Subspecialization, recruitment and retirement trends of American urologists

W. F. Gee, H. L. Holtgrewe, P. C. Albertsen, T. P. Cooper, R. B. Fenninger, M. S. Litwin, M. J. Manyak, J. J. Meyer, B. J. Miles, M. P. O'Leary, M. R. Painter, T. J. Rohner, R. Thomas, R. T. Blizzard, L. Emmons, D. L. McCullough

Research output: Contribution to journalArticlepeer-review

14 Scopus citations


Purpose: Trends of urology workforce, subspecialization, recruitment practices, retirement planning, practice characteristics and managed care impacts in the United States were assessed. Materials and Methods: In February 1996 the executive interviewing branch of The Gallup Organization selected randomly and interviewed by telephone 507 practicing urologists in the United States who had provided urological patient care for more than 20 hours per week, practical in 1995 and completed a urological residency program. Results: Several important issues emerged. Urologists think we may be training too many urologists, subspecialty board certification would be a divisive issue to urology as a whole and 90% of urologists have an active retirement plan, although 23% are not funding the plan fully. Conclusions: The American Urological Association Gallup Poll, as refined by the Health Policy Survey and Research Committee, continues to be a unique and valuable tool in assessing practice patterns, gathering demographic data and measuring opinions of the American urologist. This information will help us chart our way to the twenty-first century.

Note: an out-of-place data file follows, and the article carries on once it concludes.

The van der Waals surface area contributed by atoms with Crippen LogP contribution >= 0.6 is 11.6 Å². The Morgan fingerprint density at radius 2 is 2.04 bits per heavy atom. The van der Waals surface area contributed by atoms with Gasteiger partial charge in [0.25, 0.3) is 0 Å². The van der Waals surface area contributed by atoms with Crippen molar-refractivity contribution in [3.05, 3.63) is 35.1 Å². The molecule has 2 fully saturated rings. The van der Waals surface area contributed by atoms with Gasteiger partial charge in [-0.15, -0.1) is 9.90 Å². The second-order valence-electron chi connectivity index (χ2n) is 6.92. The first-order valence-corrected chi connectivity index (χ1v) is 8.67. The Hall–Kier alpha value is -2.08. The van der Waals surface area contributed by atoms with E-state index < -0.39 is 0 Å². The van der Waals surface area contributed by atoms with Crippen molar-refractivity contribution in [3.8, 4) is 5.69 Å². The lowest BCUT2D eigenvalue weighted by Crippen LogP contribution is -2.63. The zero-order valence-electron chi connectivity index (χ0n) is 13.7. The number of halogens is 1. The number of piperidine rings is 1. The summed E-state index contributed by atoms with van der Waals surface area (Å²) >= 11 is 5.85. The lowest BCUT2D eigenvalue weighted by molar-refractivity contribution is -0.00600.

Original languageEnglish (US)
Pages (from-to)509-511
Number of pages3
JournalJournal of Urology
Issue number2
StatePublished - Jan 1 1998


  • Managed care programs
  • Medical
  • Physician's practice patterns
  • Retirement
  • Specialties
  • Surgical

ASJC Scopus subject areas

  • Urology


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